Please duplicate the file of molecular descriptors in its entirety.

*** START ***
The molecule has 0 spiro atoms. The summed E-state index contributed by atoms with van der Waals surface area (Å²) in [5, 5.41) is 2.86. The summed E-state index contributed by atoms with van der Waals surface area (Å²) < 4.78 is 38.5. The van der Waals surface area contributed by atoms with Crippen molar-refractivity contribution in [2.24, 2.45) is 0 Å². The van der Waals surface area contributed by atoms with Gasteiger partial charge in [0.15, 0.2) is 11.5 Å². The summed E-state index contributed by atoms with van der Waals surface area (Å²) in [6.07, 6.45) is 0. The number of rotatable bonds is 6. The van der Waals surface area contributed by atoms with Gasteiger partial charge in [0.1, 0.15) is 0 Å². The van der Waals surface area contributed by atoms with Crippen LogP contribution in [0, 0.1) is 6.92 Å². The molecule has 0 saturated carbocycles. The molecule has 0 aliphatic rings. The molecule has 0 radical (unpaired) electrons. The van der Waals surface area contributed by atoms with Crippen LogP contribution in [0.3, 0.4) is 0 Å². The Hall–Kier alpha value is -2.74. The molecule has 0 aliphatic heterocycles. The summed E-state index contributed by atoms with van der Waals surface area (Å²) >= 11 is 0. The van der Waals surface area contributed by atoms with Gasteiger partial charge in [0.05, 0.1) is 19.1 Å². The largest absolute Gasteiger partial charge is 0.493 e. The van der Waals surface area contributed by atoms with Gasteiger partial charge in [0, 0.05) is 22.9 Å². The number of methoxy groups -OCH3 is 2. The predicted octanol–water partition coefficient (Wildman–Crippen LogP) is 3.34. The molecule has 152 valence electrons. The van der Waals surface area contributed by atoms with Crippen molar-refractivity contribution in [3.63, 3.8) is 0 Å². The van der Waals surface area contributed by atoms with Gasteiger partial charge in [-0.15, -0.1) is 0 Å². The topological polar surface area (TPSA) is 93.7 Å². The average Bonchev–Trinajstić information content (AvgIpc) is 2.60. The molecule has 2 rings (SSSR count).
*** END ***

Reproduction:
The molecule has 0 spiro atoms. The summed E-state index contributed by atoms with van der Waals surface area (Å²) in [5, 5.41) is 2.86. The summed E-state index contributed by atoms with van der Waals surface area (Å²) < 4.78 is 38.5. The van der Waals surface area contributed by atoms with Crippen molar-refractivity contribution in [2.24, 2.45) is 0 Å². The van der Waals surface area contributed by atoms with Gasteiger partial charge in [0.15, 0.2) is 11.5 Å². The summed E-state index contributed by atoms with van der Waals surface area (Å²) in [6.07, 6.45) is 0. The number of rotatable bonds is 6. The van der Waals surface area contributed by atoms with Gasteiger partial charge in [0.1, 0.15) is 0 Å². The van der Waals surface area contributed by atoms with Crippen LogP contribution in [0, 0.1) is 6.92 Å². The molecule has 0 saturated carbocycles. The molecule has 0 aliphatic rings. The molecule has 0 radical (unpaired) electrons. The van der Waals surface area contributed by atoms with Crippen LogP contribution in [0.3, 0.4) is 0 Å². The Hall–Kier alpha value is -2.74. The molecule has 0 aliphatic heterocycles. The summed E-state index contributed by atoms with van der Waals surface area (Å²) >= 11 is 0. The van der Waals surface area contributed by atoms with Gasteiger partial charge in [0.05, 0.1) is 19.1 Å². The largest absolute Gasteiger partial charge is 0.493 e. The van der Waals surface area contributed by atoms with Gasteiger partial charge in [0, 0.05) is 22.9 Å². The number of methoxy groups -OCH3 is 2. The predicted octanol–water partition coefficient (Wildman–Crippen LogP) is 3.34. The molecule has 152 valence electrons. The van der Waals surface area contributed by atoms with Crippen molar-refractivity contribution in [3.63, 3.8) is 0 Å². The van der Waals surface area contributed by atoms with Gasteiger partial charge in [-0.15, -0.1) is 0 Å². The topological polar surface area (TPSA) is 93.7 Å². The average Bonchev–Trinajstić information content (AvgIpc) is 2.60. The molecule has 2 rings (SSSR count).